You are correct... At present there is no "one" food that seems to meet all hedgie nutritional needs so a mix of foods still seems to be the best. As I have discussed on other topics the average life span for a wild white bellied or Algerian hedgehog is about 2 years. The easiest way to increase the lifespan in captivity is diet. For a while many breeders and enthusiasts would feed the absolute "best" foods and it seems too good of food was "too rich". Once these breeders added a "junk" food to their hedgies diets they saw those hedgies living longer. Yes hedgies are insectivores but they are also opportunistic scavengers in the wild. So their diet should consist of several things. Gail Dick of Millermeade Farms describes it this way: "You don't want your children to eat nothing but french fries, but a few once in a while makes them happy and doesn't hurt them." So it is with hedgies as well. Many breeders add what I call a "junk" food in their mix. And many believe it has extended the lifespan of their hedgies. It makes sense and it may make our hedgies a little happier. So I add Spike's Delight Premium hedgehog food in my mix as my quilled ones were fed it at the breeders. They don't eat it all the time but will pick it out of the mix on occasion. So the consensus on diet still seems to be a mix of at least three(the more variety the better IMO) quality cat foods or African hedgie foods along with live bugs,cooked chicken, turkey, eggs, fresh fruit and veggies as treats will ensure the best possible diet to increase our quilled friends lives.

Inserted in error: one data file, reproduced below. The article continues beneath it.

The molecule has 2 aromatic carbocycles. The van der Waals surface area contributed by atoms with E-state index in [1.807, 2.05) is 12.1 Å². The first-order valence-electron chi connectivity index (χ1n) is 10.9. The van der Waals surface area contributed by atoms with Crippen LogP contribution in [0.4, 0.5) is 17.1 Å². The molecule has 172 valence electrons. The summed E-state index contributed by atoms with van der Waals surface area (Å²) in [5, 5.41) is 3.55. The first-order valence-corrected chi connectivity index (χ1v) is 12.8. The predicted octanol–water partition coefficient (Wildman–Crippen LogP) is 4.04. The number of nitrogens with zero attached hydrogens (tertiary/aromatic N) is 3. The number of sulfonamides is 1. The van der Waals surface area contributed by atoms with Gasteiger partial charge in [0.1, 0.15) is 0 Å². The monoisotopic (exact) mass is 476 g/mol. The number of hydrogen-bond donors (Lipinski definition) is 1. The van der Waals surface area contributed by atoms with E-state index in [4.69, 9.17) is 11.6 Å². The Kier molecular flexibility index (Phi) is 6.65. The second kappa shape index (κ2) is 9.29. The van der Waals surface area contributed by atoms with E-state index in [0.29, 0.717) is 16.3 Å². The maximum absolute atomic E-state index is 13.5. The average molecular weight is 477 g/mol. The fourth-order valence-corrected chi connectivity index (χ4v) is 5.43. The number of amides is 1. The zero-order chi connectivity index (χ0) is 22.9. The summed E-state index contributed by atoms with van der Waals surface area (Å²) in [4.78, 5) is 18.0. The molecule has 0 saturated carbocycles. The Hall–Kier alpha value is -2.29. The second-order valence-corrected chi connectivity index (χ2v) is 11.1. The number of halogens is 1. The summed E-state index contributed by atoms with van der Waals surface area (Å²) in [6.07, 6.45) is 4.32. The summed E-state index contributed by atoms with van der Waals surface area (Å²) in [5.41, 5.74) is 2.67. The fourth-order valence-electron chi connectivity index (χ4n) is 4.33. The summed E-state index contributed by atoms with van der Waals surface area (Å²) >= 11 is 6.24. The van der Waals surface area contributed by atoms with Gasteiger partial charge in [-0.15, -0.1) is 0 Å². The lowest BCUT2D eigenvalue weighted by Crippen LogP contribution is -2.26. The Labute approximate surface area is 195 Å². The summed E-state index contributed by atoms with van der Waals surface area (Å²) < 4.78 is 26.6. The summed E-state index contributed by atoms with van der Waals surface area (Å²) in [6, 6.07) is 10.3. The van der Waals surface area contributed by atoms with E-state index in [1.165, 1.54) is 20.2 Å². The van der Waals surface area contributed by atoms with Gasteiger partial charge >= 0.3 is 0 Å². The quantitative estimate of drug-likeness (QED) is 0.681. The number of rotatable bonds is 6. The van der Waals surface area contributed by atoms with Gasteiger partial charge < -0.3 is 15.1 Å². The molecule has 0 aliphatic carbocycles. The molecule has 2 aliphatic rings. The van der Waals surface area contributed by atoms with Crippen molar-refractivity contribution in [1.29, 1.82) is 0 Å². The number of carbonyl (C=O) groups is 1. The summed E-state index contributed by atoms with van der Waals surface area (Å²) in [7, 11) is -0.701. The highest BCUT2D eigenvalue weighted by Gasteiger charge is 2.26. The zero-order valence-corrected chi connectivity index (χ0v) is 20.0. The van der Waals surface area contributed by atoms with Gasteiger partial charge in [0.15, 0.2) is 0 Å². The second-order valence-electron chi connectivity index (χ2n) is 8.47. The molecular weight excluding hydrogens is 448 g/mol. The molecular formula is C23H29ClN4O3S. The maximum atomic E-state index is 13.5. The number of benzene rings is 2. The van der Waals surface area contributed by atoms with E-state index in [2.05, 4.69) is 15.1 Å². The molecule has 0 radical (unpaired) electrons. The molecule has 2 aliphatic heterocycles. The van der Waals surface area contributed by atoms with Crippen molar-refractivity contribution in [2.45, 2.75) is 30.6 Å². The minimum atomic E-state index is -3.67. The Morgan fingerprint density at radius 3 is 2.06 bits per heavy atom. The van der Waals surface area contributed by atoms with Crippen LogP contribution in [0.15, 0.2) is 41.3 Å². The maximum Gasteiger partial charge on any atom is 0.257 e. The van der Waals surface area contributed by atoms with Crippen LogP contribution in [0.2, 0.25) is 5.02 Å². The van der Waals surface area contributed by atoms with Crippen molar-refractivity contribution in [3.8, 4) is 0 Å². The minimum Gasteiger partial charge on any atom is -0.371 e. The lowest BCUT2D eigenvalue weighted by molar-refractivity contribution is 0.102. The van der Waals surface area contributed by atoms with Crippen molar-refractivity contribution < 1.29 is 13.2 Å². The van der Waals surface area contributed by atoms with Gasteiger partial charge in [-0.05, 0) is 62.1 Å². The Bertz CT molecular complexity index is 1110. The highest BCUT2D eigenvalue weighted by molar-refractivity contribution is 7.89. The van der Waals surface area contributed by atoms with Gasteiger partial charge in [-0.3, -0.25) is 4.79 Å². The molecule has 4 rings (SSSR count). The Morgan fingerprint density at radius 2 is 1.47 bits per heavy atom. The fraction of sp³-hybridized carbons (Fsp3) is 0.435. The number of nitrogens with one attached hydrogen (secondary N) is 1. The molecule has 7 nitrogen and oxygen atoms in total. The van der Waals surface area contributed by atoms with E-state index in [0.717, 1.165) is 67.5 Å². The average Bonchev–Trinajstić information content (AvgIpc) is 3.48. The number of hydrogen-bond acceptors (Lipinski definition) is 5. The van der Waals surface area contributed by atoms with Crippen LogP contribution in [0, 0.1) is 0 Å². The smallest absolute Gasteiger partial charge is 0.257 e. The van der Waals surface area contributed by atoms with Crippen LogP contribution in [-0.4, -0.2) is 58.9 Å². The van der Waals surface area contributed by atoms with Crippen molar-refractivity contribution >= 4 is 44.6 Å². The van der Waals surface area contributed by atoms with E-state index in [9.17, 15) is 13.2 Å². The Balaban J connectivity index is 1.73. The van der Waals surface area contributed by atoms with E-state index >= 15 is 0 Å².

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Reaper said:
Many breeders add what I call a "junk" food in their mix. And many believe it has extended the lifespan of their hedgies. It makes sense and it may make our hedgies a little happier. So I add Spike's Delight Premium hedgehog food in my mix as my quilled ones were fed it at the breeders. They don't eat it all the time but will pick it out of the mix on occasion. So the consensus on diet still seems to be a mix of at least three(the more variety the better IMO) quality cat foods or African hedgie foods along with live bugs,cooked chicken, turkey, eggs, fresh fruit and veggies as treats will ensure the best possible diet to increase our quilled friends lives.